GRIEF REALITIES

My middle child, Eleanora, is 7. The same age Gwendolyn was when she died.

Over the last few months since her 7th birthday, I have chosen not to think about it, not to hold the weight.

But when the occasion arises and I say the words, “She’s 7 now!”, in my heart it all hits me. She’s 7, and (with all hope beyond hope) she will get to be 8. Older than her sister.

My mind cannot absorb this fact. That’s how grief in losing my child has worked for me. It plays with truth. Creates alternate realities. When all expectation of a natural course of life is ripped to shreds, reality itself is sometimes difficult to fully comprehend. What is and what should be muddle somewhere in the ether.

My heart tells me I have two 7-year-olds. My mind corrects this to the more literal facts: I have a 7yo and a 13yo… except I don’t. I never have. I don’t know what it is to parent a 13 yo, or 12, 11, 10, 9, or 8. I never got the chance. She never got the chance.

And so here we are on the arch of the new. A new experience for us all. One that I relish. And one that hits me in the core.

Eleanora is her very own person. And she is also so much like her sister: bold in her daily living, confident in who she is, and so incredibly brave.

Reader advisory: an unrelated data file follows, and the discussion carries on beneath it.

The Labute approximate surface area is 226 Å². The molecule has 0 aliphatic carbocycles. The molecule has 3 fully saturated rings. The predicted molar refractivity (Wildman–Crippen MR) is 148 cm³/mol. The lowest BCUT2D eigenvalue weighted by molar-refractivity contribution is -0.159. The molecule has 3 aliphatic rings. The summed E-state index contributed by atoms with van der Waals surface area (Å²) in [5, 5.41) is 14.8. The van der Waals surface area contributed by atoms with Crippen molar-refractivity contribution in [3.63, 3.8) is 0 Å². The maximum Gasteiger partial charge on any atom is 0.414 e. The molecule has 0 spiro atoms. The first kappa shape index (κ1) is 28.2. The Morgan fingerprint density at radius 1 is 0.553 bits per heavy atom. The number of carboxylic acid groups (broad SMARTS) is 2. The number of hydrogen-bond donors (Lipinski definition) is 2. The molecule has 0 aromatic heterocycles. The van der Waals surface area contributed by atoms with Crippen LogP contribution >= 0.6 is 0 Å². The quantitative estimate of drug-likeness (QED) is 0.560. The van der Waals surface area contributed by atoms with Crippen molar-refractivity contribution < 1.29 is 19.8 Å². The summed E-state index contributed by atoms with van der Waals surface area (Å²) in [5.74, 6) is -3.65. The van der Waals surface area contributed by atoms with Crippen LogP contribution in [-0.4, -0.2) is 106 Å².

Our seven years together somehow feel much shorter than my life with Gwendolyn. It feels like she was just born, a scrappy 5-pound infant who has been all joy and big sunshine energy since.

I work hard to not live in the past. But we never forget our children and some milestones feel like a grenade. Nothing can remain pushed down too long or it will detonate… so, ever so slowly, I release my grip allowing the processing to bubble up.

Seven was a beautiful year in so many ways. And 7 was the most heartbreaking year of my life. Now 7 is non-stop talking and missing teeth and excitement about skateparks and American Girl dolls and learning to read.

I hold the abundance of 7 with fierce gratitude… and renewed mourning of yet another part of loss.

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